You suggested I start a blog. Maybe someday because I love writing. Right now I’m focusing on my guitar playing. I can play Stairway to Heaven by Led Zeppelin. I’m learning the Pink Floyd song called Uncomfortably Numb. This week I’m going to start learning the solo.

    I’m told that anything you do with your hands is very uplifting. Writing, playing music, knitting, making pottery, painting and all that artistic stuff.

    I really like your articles. You always have a great sense of humor.

    Liked by 1 person

    • I love to swim, but I remember being 6 and terrified of even going in the 3 foot water. I still wanted to use the baby pool. I finally worked up the courage to go in the deep end when I was about 8, by holding onto the sides of the pool. Gradually I’d let myself off a little, and finally got farther and farther away from the side of the pool until i was officially a deep-ender!

      That’s great about your finding your way in music. I wish I had musical talent, but we all have our own talents and best ways to express ourselves and heal ourselves. Writing is mine. BTW, those are all great classic songs to know how to play! Congratulations. ๐Ÿ™‚
      I agree that physical work (including sports) and working with your hands is very healing and positive. It grounds us and uplifts us at the same time.

      And anything creative–more than anything else we can do– borders on the spiritual. That’s what i think anyway.

      Liked by 1 person

      • By the way. I went to see the movie 50 shades of Grey. Go see the movie. I had nightmares over it last night. I don’t think the audience realizes how demented and tragic the plot of that movie is. In my opinion, it is not erotic. Its plot is about physical and Psychological Violence against a woman. The vast majority of people aren’t understanding this.

        Liked by 1 person

        • I have heard mixed things about that movie. It sounds interesting…but I’m afraid it could be very triggering to me right now. I may go ahead and see it anyway because my curiosity always gets the best of me, lol.

          Liked by 1 person

  4. Yes…you will have nightmares too. Its disturbing… But only specific people are going to get it.

    I also Christian Greys character is not entirely accurate. He admits he is disordered in the movie. A real genuine Pschopath/Malignant Somatic Narcissist will never admit he has a problem. To him, he is doing everything perfect and the world around him is inferior and imperfect.

    But still all and all he will trigger you off because he’s a real creeper. I found his character repulsive.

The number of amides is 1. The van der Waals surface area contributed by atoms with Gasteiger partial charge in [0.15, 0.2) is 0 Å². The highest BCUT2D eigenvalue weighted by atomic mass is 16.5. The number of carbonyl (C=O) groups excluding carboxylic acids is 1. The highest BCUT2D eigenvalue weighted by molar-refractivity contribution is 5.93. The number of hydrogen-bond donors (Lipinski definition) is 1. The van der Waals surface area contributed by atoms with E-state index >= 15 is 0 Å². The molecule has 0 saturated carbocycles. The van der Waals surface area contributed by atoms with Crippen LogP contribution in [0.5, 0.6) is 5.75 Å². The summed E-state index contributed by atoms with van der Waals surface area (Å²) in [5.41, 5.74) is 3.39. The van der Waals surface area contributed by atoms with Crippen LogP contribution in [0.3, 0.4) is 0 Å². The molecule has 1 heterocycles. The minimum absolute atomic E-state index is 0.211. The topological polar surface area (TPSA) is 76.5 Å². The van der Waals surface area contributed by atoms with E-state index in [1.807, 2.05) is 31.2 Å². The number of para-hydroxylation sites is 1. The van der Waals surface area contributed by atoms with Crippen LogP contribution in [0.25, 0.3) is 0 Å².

Liked by 1 person

    • Okay, you sold me. Triggering or not, if it’s about narcs and psychopaths, I’m in. (I used to be addicted to books about serial killers–am I sick?) So I’ve got to see this now.

      This kind of fascination I have with evil people probably isn’t healthy at all…eek.

      I wonder if it’s the same impulse that makes a lot of people want to see scary movies or ride on scary rides at the amusement park. Or dress up in scary costumes on Halloween.
      We know we’re not really in danger, but can still experience the “thrill” of being in a simulated life or death situation. You can have fun with it because you know nothing will actually happen. Maybe it’s our shadow side that Carl Jung talked about.

      Liked by 1 person

      • I guess you read about Ted Bundy and all the crazies they made the Hannibel character up for Silence of the Lambs.

        I like dressing up for Halloween. I’ve been Dorothy from the Wizard of Oz, Alice in Wonderland, A varsity Cheerleader, Money ladie (I dressed myself up like a roulette table)… And I was also a ghostly New York times princess (I took a ballroom gown and sprayed it blk and white with Krylon paint. Then I attached New Yorks time articles all over it and I had a big sparking tiarra on and ghostly make-up).

        I read books about Charles Manson. I’ve definitely been into crime stuff.

        Psychopaths are extremely dangerous in the sense that they can become violent out of anger.

        I’m glad your going to see the movie. I can’t wait for you to evaluate it in an article on your blog.

        I ordered a hamburger when I watched it and some guy in front of me took it when the food runner came by. He ate my hamburger knowing he didn’t place an order. Lol

        Liked by 1 person